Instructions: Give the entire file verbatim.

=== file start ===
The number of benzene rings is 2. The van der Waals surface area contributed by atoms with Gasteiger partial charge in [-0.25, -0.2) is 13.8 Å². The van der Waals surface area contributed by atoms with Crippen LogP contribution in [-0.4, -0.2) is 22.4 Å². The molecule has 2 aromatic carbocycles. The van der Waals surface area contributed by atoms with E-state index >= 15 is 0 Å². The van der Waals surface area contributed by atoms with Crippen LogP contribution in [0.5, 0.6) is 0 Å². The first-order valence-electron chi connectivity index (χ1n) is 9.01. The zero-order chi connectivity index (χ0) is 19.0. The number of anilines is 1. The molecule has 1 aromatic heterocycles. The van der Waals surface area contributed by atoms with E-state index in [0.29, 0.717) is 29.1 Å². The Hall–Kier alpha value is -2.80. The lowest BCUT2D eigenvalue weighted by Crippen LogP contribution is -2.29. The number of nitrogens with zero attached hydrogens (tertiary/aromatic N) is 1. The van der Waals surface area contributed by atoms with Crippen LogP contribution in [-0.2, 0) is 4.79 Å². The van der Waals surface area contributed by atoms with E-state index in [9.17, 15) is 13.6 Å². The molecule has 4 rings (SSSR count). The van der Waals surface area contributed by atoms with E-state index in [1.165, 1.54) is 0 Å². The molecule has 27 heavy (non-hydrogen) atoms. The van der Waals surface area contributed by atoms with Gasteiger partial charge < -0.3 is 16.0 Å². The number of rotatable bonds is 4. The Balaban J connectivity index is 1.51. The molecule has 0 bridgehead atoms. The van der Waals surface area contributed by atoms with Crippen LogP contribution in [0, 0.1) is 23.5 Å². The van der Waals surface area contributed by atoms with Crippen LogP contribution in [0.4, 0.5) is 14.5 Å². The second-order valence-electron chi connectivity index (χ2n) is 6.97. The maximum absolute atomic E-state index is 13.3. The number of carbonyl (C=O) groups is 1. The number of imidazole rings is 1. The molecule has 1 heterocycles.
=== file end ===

The number of benzene rings is 2. The van der Waals surface area contributed by atoms with Gasteiger partial charge in [-0.25, -0.2) is 13.8 Å². The van der Waals surface area contributed by atoms with Crippen LogP contribution in [-0.4, -0.2) is 22.4 Å². The molecule has 2 aromatic carbocycles. The van der Waals surface area contributed by atoms with E-state index >= 15 is 0 Å². The van der Waals surface area contributed by atoms with Crippen LogP contribution in [0.5, 0.6) is 0 Å². The first-order valence-electron chi connectivity index (χ1n) is 9.01. The zero-order chi connectivity index (χ0) is 19.0. The number of anilines is 1. The molecule has 1 aromatic heterocycles. The van der Waals surface area contributed by atoms with E-state index in [0.29, 0.717) is 29.1 Å². The Hall–Kier alpha value is -2.80. The lowest BCUT2D eigenvalue weighted by Crippen LogP contribution is -2.29. The number of nitrogens with zero attached hydrogens (tertiary/aromatic N) is 1. The van der Waals surface area contributed by atoms with Crippen LogP contribution in [-0.2, 0) is 4.79 Å². The van der Waals surface area contributed by atoms with E-state index in [9.17, 15) is 13.6 Å². The molecule has 4 rings (SSSR count). The van der Waals surface area contributed by atoms with E-state index in [1.165, 1.54) is 0 Å². The molecule has 27 heavy (non-hydrogen) atoms. The van der Waals surface area contributed by atoms with Gasteiger partial charge < -0.3 is 16.0 Å². The number of rotatable bonds is 4. The Balaban J connectivity index is 1.51. The molecule has 0 bridgehead atoms. The van der Waals surface area contributed by atoms with Crippen LogP contribution in [0, 0.1) is 23.5 Å². The van der Waals surface area contributed by atoms with Crippen LogP contribution in [0.4, 0.5) is 14.5 Å². The second-order valence-electron chi connectivity index (χ2n) is 6.97. The maximum absolute atomic E-state index is 13.3. The number of carbonyl (C=O) groups is 1. The number of imidazole rings is 1. The molecule has 1 heterocycles.